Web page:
Thursday, June 7, 2007

It's a Dessert Topping AND a Floor Wax

There has been some recent blogging about general confusion on whether or not SCA constitutes a new programming model or not; for instance Dave Chappell blogs here, Mike Rowley of BEA here, and Sanjay Patil of SAP here.

Of course SCA defines a new programming model, however, it also specifically defines an invocation model, a component model, and an SOA assembly model which embraces other, non-SCA programming models. Blur in the fact that the term "programming model" has specific language connotations (at least in my mind), while SCA and its cousin SDO were designed to be specifically language neutral.

What we need for building SOA applications is a contract to describe dependencies, policies and implementation with as little knowledge of or need to impact existing business logic. It needs to lift us out of the computer science goo and into building business logic that is meaningful to the business.

The fact that one can or cannot use SCA with or without another container, or as a client with any at all is less important in my mind as the importance of its design points of separation of concerns and insulating the business logic from specific protocol and data bindings which lead to fragile, inflexible applications.

Steve Kinder


Simon Nash said...

Please see my first ever blog post for my thoughts on this.

Steve Kinder said...

Simon, I enjoyed your well thought out reply; and agree we shouldn't be distracted by the "programming in the small" aspect of SCA. My blog entry was not the most coherent text I've ever written and I was also trying to convey that there is a larger purpose for the SCA story. At any rate, I thought your thoughts on compliance were very interesting, and I'm wondering if perhaps there shouldn't at least be levels of compliance. One of the very hard things about SOA is understanding if Party A can speak to Party B with all of the appropriate semantics. Standards compliance help customers understand whether two pieces of middleware or two applications will talk to each other; e.g. WS-I profiles. Perhaps most importantly, I have now added one more language I can order a beer! Thank you very much Simon for this absolutely mission critical information!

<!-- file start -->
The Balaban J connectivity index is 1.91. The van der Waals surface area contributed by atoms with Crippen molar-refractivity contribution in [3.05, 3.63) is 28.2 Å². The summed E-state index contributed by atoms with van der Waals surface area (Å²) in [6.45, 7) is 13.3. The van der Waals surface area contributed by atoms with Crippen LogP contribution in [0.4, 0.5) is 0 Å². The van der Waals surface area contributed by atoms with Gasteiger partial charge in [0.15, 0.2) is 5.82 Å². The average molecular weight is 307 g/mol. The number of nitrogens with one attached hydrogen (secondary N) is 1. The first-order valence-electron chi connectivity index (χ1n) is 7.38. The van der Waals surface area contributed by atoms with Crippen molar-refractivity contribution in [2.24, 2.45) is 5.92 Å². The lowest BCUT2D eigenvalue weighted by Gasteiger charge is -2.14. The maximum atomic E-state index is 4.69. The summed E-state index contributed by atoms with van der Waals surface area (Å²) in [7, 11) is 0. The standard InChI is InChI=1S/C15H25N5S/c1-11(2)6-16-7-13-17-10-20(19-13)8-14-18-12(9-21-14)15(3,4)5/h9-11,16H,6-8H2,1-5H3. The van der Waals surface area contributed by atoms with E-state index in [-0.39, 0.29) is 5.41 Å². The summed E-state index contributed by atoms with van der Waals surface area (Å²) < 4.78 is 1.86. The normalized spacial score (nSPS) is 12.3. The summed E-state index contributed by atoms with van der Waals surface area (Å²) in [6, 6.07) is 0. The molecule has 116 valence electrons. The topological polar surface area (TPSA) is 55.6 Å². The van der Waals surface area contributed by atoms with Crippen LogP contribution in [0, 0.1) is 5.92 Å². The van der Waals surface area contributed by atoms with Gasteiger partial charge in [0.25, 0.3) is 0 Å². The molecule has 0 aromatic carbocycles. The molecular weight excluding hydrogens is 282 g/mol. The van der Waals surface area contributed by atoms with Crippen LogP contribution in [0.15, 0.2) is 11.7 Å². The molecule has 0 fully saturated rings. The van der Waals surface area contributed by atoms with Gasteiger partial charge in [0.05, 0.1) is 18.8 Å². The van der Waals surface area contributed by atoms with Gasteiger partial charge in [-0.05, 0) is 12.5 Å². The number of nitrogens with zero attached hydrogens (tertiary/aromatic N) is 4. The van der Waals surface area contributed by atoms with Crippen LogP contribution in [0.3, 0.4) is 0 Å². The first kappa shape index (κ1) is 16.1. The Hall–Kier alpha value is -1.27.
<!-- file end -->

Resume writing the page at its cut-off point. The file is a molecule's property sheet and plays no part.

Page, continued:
Simon Nash said...

Steve, Thanks for your kind words. Levels of compliance are certainly needed. The question is whether there should be a fixed set of these, mandated by some standards body ("top down"), or whether the levels should be determined by an evolutionary approach based on what people choose to do and what actually works in practice ("bottom up"). The development of natural language follows the latter path, with dictionaries describing the language that people have chosen to speak rather than the other way round. I think SOA assembly (unlike on-the-wire protocol interoperability) can follow this path as well. Having the SCA assembly model as a well-specified overall framework within which this evolutionary process can take place will be very helpful in avoiding the confusion that would arise if different services used different models that need to be bridged in order to work together.